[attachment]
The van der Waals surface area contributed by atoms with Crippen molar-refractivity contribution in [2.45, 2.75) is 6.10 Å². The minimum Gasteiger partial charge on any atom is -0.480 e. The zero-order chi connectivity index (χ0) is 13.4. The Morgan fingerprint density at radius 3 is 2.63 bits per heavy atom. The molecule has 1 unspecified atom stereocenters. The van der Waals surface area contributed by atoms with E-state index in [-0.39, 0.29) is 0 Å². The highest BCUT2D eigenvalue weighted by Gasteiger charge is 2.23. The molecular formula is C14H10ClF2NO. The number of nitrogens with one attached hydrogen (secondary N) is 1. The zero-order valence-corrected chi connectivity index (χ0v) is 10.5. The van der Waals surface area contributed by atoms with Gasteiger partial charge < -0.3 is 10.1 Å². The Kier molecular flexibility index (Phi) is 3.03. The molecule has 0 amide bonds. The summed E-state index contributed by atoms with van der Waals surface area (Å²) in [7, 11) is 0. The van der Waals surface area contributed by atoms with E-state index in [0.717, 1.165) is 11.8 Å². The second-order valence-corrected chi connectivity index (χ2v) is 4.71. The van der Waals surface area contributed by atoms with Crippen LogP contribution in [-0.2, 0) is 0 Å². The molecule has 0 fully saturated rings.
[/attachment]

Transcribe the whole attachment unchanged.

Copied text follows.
The van der Waals surface area contributed by atoms with Crippen molar-refractivity contribution in [2.45, 2.75) is 6.10 Å². The minimum Gasteiger partial charge on any atom is -0.480 e. The zero-order chi connectivity index (χ0) is 13.4. The Morgan fingerprint density at radius 3 is 2.63 bits per heavy atom. The molecule has 1 unspecified atom stereocenters. The van der Waals surface area contributed by atoms with E-state index in [-0.39, 0.29) is 0 Å². The highest BCUT2D eigenvalue weighted by Gasteiger charge is 2.23. The molecular formula is C14H10ClF2NO. The number of nitrogens with one attached hydrogen (secondary N) is 1. The zero-order valence-corrected chi connectivity index (χ0v) is 10.5. The van der Waals surface area contributed by atoms with Gasteiger partial charge < -0.3 is 10.1 Å². The Kier molecular flexibility index (Phi) is 3.03. The molecule has 0 amide bonds. The summed E-state index contributed by atoms with van der Waals surface area (Å²) in [7, 11) is 0. The van der Waals surface area contributed by atoms with E-state index in [0.717, 1.165) is 11.8 Å². The second-order valence-corrected chi connectivity index (χ2v) is 4.71. The van der Waals surface area contributed by atoms with Crippen LogP contribution in [-0.2, 0) is 0 Å². The molecule has 0 fully saturated rings.